People who have degrees here do not look down their noses at certain jobs and entrepreneurial opportunities. The easiest thing to do is to provide an obvious service to society. As a university graduate with better developed critical thinking skills and ability to do research, one could be a superior barber, taxi driver, photographer, carpenter, joiner, builder etcetera, and to do what it takes to expand that simple one man operation into a million dollar business.

Frank

Pascal

For those who don't know let me remind you, most young Cameroonians who go out today saying they are studying did not actually start the idea of studies mostly for those who study in free education countries in Europe,studies came up as a means to "fall bush" then while there they saw that things were not as hard as back home and that they could make it there and even better.Who says NO?
Point two,whether you are studying or an asylum seeker,there is no difference,you are both out of the country and most of those who claim to be studying never think of coming back home simply because they ask themselves the questions:Who is going to employ me when I get back home?How much am I going to be paid?Conclusion they don't come back with the knowledge gotten from those 'good schools'. I will like those who are in Europe not to compare themselves with those in America who have to pay heavily for their studies by working day and night doing anything odd as a job while those in Europe spend their time in parties and night clubs.
I will like to advice most of you out there claiming to be studying whether you had a right degree from any Cameroonian University before leaving or not, make sure that you are in a trade that has a chance in your country if at all you have the development of your country at heart,don't study things that are a dream to your country and come back as failures to the younger ones back at home because you will not have any job and thus go back to square one. While you are over there think of building your own houses back home with the little money you make out there and not just plan to come home for holidays and sleep in hotels with small girls spending all the money and going back without anything good left back home to remember except AIDS that you must have taken back with you.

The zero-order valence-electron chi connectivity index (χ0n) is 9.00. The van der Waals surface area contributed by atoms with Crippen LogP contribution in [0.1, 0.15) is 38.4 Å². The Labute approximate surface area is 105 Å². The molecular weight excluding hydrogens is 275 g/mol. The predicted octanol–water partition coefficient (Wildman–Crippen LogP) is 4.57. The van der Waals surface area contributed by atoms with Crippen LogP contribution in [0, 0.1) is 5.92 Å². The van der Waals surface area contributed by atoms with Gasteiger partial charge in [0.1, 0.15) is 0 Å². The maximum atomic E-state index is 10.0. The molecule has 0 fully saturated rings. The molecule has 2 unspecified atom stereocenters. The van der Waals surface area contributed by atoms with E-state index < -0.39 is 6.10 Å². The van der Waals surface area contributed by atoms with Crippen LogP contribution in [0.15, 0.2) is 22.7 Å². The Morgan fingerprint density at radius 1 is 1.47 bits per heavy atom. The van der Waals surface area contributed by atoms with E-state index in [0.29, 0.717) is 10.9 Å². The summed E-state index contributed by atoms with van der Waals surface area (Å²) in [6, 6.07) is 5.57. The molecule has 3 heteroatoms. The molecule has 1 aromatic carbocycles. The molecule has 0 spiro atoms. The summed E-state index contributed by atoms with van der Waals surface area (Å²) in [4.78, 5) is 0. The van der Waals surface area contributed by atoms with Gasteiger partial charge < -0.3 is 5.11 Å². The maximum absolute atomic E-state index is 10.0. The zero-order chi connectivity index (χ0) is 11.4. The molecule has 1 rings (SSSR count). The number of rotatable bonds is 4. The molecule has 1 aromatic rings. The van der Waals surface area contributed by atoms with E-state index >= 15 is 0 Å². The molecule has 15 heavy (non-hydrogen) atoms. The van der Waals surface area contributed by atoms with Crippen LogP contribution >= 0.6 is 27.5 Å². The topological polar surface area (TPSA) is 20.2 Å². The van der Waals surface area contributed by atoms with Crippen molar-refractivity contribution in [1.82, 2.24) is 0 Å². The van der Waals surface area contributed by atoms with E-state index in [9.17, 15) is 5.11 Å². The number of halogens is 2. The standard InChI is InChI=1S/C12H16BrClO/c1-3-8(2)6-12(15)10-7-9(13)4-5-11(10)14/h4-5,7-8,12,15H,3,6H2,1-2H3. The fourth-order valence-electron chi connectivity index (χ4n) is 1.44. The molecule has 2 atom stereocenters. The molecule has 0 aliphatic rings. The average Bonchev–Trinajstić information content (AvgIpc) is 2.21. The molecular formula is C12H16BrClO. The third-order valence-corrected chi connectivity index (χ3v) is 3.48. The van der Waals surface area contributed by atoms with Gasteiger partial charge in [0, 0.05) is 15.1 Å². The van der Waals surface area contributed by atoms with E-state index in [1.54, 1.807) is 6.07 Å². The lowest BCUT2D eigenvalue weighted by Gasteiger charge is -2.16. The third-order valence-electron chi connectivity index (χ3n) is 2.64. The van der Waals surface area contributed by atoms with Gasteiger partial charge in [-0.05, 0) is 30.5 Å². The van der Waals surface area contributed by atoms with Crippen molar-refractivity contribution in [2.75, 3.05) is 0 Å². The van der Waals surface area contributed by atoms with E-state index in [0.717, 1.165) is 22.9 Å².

It shocked me when an Anglophone ask me this question"Does this therefore mean English- speaking Cameroonians play second fiddle in the Cameroonian context?",Where did Felix live all his life to ask this type of question?When you are writing don't just do so because you feel as to do so, think very well because this a forum for those who think well and not just because you have access to the internet.
I will be back with more.Pascal Ewane.

JB Samba

Mr. Pascal,
You re3ally amaze me when you say people should think before the post on thisforum when YOU don't think before you post (or am I mistaken). Do you think if everybody studying in the diaspora were to go into trades for which there is employment availability in Cameroon, will it be good for the future Cameroon? I all in the diaspora were to go by your prescription and all happen to return home, will you provider thejobs to cater for all these intellectuals?

The future Kamerun (southern Cameroons) needs intellectuals of all works of life to steer it forward with the challenges of our times. So, my advice is for guys to pursue what ever they are able to - all the talents are and will be needed for the future.

Mr. Pascal, you areadvocating for a phenomenon that doesn't give room for growth and advancement.

Pascal

Mr.Samba I am happy you have just fallen in the trap,go back and read what you wrote,you will notice for your self that at one point there's no sense in it.Try to read over your work before you post.
It should not only be a trade for which there's employment in Cameroon,it could also be one in which they could as well creat employment while back home.When you talk of the future,which are you talking about,is it the near future of say 20 years or the about say 50 years.In any case the living standards in Cameroon has shown that a man can live up to the age of 45 while a woman up to 47,lets consider that these "bush fallers" come back say in the next 5 years at the age of say 35-40 years( which I am not even sure they will like to come at that age),they will have just a few years to go and say they stay up to the age of say 60.Consider some one who studied say some thing like Space navigation and some of those meaningless fields to Cameroon,do you think that very Southern Cameroon you talk of will exist by then or if still under la Republique,do you think that country would have had the finance to develop nuclear and space programmes?I am not against development but I am realistic.I know Cameroon and from the past one can predict the rate of progress that country will attain in the next 50 years.